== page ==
I assume you can also share these sparsebundle (As mounted volumes) over a network and access them via AFP protocol as well, but I don't have any other computers on my home network to test this with and they're all connected via wifi anyway so it'd be useless for me. I was able to test whether or not Mac OS would at least allow me to share the volumes and it did so theoreticaly this works for this purpose. You can't however share the sparesbundle iteslf like a folder, you must mount it on your machine first, then share the logical volume, this means then that it if you unmount the volume, anyone else that is accessing it via your machine, will lose access to it. P.S. after I edited this post to fix up some typos and phrasing, all my list numbering was removed when I hit post. I can't get it back, so I've had to do it manually (although the list tags were still showing up in the HTML). Sorry for ugly formatting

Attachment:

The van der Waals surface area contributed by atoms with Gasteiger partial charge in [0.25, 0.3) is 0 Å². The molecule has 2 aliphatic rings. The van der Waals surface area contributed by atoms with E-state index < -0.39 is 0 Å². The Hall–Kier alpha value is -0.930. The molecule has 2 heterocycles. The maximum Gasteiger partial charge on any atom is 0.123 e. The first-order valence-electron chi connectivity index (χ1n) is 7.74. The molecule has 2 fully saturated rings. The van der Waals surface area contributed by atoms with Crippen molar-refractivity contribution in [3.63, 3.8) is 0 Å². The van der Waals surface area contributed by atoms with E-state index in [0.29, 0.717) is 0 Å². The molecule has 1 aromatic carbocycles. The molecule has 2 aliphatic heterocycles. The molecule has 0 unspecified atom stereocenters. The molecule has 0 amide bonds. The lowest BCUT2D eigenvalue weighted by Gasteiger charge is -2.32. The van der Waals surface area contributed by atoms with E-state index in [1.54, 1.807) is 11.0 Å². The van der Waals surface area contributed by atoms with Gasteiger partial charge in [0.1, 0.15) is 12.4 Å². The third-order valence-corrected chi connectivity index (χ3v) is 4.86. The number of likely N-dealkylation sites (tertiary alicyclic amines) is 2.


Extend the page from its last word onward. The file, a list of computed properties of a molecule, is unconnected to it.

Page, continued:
• Wed, Jan 14 2015 7:32 AM In reply to

    Re: Anyone Fooling Around with Sparse Disc Bundles?

    I've had to make this section a separate post because the forum keeps screwing up my formatting and removing all my linebreaks. For multiple projects, repeat the steps for each project. This allows you then to keep them all online simultaneously for as long as each sparsebundle is mounted. You can also consolidate media between projects this way if you want to double up. Again this is consumptive of space perhaps unnecessarily because you could just copy the clips between projects without copying the media but sometimes it's good just to keep everything contained. As an example, to do this, assuming you've followed the steps with 2 projects already, here's how you'd do it.

    1. Mount Project A symlink sparesbundle
    2. Mount Project B symlink sparsebundle